Despite its girth, Trigiani’s latest saga of Italian life lies flat on the page.
A portrait of early 20th-century Italian immigration, the story starts with two children in the Italian Alps. In one mountain village, serious, hardworking Enza lives with her large family; in another, rascal Ciro and his brother Eduardo are orphans at the convent. When 16-year-old Ciro travels to Enza’s village to dig the grave of her little sister, the two meet for the first time, and Enza falls in love. But soon after, Ciro is sent to America (he caught the priest kissing a girl) to apprentice as a shoemaker. Trigiani’s novels often bask in Italian culture, and this latest is no exception, taking place during the great wave of Italian immigration. New York’s Little Italy is a joyous place, and handsome, outgoing Ciro fits right in. A few years later, Enza and her father go to America (just to make enough money to dig their family out of poverty), and Ciro and Enza briefly meet again. Enza, a talented seamstress, first works in a factory, and then finds her way to becoming a costumer at the Metropolitan Opera House. Life at the Met is a dream for Enza as she works for the great Caruso. Meanwhile, World War I has begun and Ciro leaves behind his comfortable life at the shop (and all the beauties) on Mulberry Street to enlist. In the trenches, he dreams about Enza (though why he never bothered with her before is unclear) while she is getting ready to marry another. Love wins out as Ciro and Enza marry then move to Minnesota to start a business and a family. Much more happens, but Trigiani’s wide rush of plot hardly makes up for a dull heroine and a novel filled with workaday prose.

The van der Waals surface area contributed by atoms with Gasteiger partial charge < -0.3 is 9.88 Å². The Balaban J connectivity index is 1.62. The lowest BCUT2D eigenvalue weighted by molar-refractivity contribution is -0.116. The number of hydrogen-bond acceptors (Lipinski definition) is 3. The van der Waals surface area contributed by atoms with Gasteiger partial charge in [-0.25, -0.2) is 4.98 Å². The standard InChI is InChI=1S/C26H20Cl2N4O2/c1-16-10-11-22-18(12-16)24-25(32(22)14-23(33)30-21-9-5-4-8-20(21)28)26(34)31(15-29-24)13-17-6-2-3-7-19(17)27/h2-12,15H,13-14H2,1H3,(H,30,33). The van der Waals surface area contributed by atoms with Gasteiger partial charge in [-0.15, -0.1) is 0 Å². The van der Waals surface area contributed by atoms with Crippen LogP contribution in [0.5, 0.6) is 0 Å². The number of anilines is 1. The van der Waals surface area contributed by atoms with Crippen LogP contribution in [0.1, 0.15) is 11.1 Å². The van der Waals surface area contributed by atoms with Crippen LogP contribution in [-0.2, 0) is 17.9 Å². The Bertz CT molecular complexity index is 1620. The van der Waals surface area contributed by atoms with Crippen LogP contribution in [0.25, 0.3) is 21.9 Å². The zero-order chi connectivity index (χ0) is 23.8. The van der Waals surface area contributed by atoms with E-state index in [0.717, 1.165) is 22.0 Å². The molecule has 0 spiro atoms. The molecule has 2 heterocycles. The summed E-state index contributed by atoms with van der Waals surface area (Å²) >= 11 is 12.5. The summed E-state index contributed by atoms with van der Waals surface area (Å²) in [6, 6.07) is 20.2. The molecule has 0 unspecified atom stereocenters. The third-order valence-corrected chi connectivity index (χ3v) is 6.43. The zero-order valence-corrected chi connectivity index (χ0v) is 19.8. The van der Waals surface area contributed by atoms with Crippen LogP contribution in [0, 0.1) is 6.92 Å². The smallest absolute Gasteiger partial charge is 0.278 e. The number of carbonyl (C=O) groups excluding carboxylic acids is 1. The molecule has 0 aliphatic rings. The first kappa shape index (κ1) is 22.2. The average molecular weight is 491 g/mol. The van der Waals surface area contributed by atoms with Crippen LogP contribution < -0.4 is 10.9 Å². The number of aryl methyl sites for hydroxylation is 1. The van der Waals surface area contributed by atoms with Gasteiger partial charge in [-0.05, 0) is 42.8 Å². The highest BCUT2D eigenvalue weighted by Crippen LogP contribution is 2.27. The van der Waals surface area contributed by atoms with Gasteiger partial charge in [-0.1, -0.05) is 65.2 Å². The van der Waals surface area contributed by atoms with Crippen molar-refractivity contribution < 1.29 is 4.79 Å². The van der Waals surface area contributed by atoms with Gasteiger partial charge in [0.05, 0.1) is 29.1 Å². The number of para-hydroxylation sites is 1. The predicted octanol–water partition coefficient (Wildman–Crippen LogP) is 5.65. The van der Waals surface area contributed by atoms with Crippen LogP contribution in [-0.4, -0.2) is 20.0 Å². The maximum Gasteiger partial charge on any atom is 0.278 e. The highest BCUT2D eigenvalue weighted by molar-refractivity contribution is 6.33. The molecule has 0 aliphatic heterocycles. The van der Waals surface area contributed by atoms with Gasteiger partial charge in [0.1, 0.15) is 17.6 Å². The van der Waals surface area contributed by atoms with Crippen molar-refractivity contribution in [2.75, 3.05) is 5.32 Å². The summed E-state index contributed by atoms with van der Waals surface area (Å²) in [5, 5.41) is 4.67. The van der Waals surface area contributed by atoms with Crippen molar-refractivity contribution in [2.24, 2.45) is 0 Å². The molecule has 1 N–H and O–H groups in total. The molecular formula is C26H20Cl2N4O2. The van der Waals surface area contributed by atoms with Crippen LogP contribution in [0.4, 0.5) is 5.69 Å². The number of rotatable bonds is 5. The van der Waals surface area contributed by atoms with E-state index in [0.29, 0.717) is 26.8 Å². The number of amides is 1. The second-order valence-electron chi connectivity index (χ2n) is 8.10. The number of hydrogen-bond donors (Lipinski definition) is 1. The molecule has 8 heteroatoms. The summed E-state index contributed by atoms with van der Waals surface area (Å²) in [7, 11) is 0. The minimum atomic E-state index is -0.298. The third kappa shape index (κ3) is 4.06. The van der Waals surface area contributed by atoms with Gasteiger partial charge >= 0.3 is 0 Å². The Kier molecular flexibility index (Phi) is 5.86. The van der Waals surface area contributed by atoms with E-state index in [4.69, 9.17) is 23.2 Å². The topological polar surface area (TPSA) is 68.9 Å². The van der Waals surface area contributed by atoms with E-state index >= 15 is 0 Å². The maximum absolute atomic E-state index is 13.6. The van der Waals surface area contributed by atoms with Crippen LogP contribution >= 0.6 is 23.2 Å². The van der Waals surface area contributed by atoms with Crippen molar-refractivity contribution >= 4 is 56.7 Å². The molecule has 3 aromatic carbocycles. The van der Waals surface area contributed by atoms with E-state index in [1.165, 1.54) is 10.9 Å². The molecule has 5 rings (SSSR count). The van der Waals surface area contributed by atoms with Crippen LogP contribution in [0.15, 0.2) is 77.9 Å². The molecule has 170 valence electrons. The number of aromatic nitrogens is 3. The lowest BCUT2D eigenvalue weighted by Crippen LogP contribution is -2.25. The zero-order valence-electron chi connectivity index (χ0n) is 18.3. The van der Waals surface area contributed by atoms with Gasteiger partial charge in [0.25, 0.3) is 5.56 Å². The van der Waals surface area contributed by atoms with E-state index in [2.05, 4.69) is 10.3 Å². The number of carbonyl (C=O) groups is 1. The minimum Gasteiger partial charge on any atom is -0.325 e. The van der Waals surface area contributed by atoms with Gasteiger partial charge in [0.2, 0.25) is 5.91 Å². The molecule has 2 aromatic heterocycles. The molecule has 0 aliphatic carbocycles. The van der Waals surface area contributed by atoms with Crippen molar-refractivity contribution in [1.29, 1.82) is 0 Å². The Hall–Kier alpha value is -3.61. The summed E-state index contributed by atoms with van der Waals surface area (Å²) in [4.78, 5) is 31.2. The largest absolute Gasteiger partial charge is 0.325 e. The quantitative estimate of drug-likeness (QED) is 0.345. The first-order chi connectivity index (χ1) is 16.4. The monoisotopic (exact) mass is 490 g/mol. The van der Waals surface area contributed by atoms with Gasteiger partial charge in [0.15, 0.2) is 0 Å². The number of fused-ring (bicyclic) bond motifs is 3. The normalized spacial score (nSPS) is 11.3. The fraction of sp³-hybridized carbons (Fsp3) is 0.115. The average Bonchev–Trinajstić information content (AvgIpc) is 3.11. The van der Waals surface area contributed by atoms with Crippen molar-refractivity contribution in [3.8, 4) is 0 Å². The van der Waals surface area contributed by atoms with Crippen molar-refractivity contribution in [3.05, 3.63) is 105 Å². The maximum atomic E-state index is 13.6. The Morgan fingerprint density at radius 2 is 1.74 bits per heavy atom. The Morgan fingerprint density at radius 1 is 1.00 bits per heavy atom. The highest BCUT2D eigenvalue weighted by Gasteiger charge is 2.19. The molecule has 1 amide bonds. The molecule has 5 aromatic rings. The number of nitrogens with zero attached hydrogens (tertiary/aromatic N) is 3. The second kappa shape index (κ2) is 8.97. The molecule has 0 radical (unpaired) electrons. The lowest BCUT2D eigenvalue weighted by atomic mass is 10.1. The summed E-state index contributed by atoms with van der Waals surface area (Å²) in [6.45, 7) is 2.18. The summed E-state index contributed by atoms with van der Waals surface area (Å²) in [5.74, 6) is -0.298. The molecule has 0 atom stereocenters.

A long list of life events, without the emotional depth to draw readers in.